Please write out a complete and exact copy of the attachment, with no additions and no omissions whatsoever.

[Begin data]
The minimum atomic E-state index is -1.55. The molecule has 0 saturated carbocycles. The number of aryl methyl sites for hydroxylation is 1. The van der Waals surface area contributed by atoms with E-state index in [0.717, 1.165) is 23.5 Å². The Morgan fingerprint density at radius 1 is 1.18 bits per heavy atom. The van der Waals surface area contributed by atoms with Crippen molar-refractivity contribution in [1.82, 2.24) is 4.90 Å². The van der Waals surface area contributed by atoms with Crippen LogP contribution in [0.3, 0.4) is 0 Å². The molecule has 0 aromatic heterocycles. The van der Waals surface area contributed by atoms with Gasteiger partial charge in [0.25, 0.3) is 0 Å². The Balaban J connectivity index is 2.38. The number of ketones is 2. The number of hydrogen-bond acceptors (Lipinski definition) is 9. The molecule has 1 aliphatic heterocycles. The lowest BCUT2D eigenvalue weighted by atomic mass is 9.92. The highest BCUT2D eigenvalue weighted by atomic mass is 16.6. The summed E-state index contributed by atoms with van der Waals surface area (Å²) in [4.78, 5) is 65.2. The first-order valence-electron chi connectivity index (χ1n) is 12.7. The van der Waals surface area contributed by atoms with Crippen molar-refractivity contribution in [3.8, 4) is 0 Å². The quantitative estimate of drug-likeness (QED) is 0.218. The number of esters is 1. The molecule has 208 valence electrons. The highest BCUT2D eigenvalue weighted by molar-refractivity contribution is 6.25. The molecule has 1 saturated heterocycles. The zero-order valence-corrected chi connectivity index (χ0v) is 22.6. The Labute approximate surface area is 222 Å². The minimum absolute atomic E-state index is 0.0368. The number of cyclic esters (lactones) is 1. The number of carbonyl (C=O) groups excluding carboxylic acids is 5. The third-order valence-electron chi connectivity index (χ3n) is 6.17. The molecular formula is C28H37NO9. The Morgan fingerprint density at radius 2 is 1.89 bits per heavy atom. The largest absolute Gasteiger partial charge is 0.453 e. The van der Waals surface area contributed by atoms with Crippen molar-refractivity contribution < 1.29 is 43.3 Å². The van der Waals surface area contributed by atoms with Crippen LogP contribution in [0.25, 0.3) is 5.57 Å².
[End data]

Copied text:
The minimum atomic E-state index is -1.55. The molecule has 0 saturated carbocycles. The number of aryl methyl sites for hydroxylation is 1. The van der Waals surface area contributed by atoms with E-state index in [0.717, 1.165) is 23.5 Å². The Morgan fingerprint density at radius 1 is 1.18 bits per heavy atom. The van der Waals surface area contributed by atoms with Crippen molar-refractivity contribution in [1.82, 2.24) is 4.90 Å². The van der Waals surface area contributed by atoms with Crippen LogP contribution in [0.3, 0.4) is 0 Å². The molecule has 0 aromatic heterocycles. The van der Waals surface area contributed by atoms with Gasteiger partial charge in [0.25, 0.3) is 0 Å². The Balaban J connectivity index is 2.38. The number of ketones is 2. The number of hydrogen-bond acceptors (Lipinski definition) is 9. The molecule has 1 aliphatic heterocycles. The lowest BCUT2D eigenvalue weighted by atomic mass is 9.92. The highest BCUT2D eigenvalue weighted by atomic mass is 16.6. The summed E-state index contributed by atoms with van der Waals surface area (Å²) in [4.78, 5) is 65.2. The first-order valence-electron chi connectivity index (χ1n) is 12.7. The van der Waals surface area contributed by atoms with Crippen molar-refractivity contribution in [3.8, 4) is 0 Å². The quantitative estimate of drug-likeness (QED) is 0.218. The number of esters is 1. The molecule has 208 valence electrons. The highest BCUT2D eigenvalue weighted by molar-refractivity contribution is 6.25. The molecule has 1 saturated heterocycles. The zero-order valence-corrected chi connectivity index (χ0v) is 22.6. The Labute approximate surface area is 222 Å². The minimum absolute atomic E-state index is 0.0368. The number of cyclic esters (lactones) is 1. The number of carbonyl (C=O) groups excluding carboxylic acids is 5. The third-order valence-electron chi connectivity index (χ3n) is 6.17. The molecular formula is C28H37NO9. The Morgan fingerprint density at radius 2 is 1.89 bits per heavy atom. The largest absolute Gasteiger partial charge is 0.453 e. The van der Waals surface area contributed by atoms with Crippen molar-refractivity contribution < 1.29 is 43.3 Å². The van der Waals surface area contributed by atoms with Crippen LogP contribution in [0.25, 0.3) is 5.57 Å².